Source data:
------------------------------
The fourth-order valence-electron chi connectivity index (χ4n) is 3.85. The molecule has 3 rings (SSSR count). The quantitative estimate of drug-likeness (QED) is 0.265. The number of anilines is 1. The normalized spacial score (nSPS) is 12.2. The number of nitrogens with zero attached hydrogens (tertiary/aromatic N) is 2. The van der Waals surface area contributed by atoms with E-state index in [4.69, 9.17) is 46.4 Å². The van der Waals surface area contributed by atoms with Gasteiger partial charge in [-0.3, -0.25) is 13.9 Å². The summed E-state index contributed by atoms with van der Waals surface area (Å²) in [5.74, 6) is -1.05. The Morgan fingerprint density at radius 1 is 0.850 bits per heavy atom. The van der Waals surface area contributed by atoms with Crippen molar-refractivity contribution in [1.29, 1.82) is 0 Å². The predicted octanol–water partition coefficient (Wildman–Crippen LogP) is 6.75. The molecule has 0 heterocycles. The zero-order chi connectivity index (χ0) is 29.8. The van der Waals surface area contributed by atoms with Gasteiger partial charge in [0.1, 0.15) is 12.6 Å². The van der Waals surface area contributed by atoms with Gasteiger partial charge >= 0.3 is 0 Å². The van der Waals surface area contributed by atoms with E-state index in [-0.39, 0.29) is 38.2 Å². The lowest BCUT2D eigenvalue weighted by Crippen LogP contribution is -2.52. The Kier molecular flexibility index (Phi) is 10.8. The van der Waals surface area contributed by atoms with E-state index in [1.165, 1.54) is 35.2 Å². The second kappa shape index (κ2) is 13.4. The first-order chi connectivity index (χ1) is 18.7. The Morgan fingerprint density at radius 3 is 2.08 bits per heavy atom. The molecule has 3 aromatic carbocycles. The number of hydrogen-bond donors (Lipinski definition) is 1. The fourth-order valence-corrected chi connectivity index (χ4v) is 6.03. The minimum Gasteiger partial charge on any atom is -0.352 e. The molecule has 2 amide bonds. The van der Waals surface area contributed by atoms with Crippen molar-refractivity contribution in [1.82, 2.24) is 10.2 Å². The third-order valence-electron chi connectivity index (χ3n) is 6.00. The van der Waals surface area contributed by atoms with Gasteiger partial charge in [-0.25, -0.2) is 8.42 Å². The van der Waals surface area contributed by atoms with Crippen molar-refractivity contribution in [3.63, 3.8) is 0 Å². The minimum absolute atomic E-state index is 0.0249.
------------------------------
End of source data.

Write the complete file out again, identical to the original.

The fourth-order valence-electron chi connectivity index (χ4n) is 3.85. The molecule has 3 rings (SSSR count). The quantitative estimate of drug-likeness (QED) is 0.265. The number of anilines is 1. The normalized spacial score (nSPS) is 12.2. The number of nitrogens with zero attached hydrogens (tertiary/aromatic N) is 2. The van der Waals surface area contributed by atoms with E-state index in [4.69, 9.17) is 46.4 Å². The van der Waals surface area contributed by atoms with Gasteiger partial charge in [-0.3, -0.25) is 13.9 Å². The summed E-state index contributed by atoms with van der Waals surface area (Å²) in [5.74, 6) is -1.05. The Morgan fingerprint density at radius 1 is 0.850 bits per heavy atom. The van der Waals surface area contributed by atoms with Crippen molar-refractivity contribution in [1.29, 1.82) is 0 Å². The predicted octanol–water partition coefficient (Wildman–Crippen LogP) is 6.75. The molecule has 0 heterocycles. The zero-order chi connectivity index (χ0) is 29.8. The van der Waals surface area contributed by atoms with Gasteiger partial charge in [0.1, 0.15) is 12.6 Å². The van der Waals surface area contributed by atoms with Gasteiger partial charge >= 0.3 is 0 Å². The van der Waals surface area contributed by atoms with E-state index in [-0.39, 0.29) is 38.2 Å². The lowest BCUT2D eigenvalue weighted by Crippen LogP contribution is -2.52. The Kier molecular flexibility index (Phi) is 10.8. The van der Waals surface area contributed by atoms with E-state index in [1.165, 1.54) is 35.2 Å². The second kappa shape index (κ2) is 13.4. The first-order chi connectivity index (χ1) is 18.7. The Morgan fingerprint density at radius 3 is 2.08 bits per heavy atom. The molecule has 3 aromatic carbocycles. The number of hydrogen-bond donors (Lipinski definition) is 1. The fourth-order valence-corrected chi connectivity index (χ4v) is 6.03. The minimum Gasteiger partial charge on any atom is -0.352 e. The molecule has 2 amide bonds. The van der Waals surface area contributed by atoms with Crippen molar-refractivity contribution in [1.82, 2.24) is 10.2 Å². The third-order valence-electron chi connectivity index (χ3n) is 6.00. The van der Waals surface area contributed by atoms with Gasteiger partial charge in [-0.25, -0.2) is 8.42 Å². The van der Waals surface area contributed by atoms with Crippen molar-refractivity contribution in [3.63, 3.8) is 0 Å². The minimum absolute atomic E-state index is 0.0249.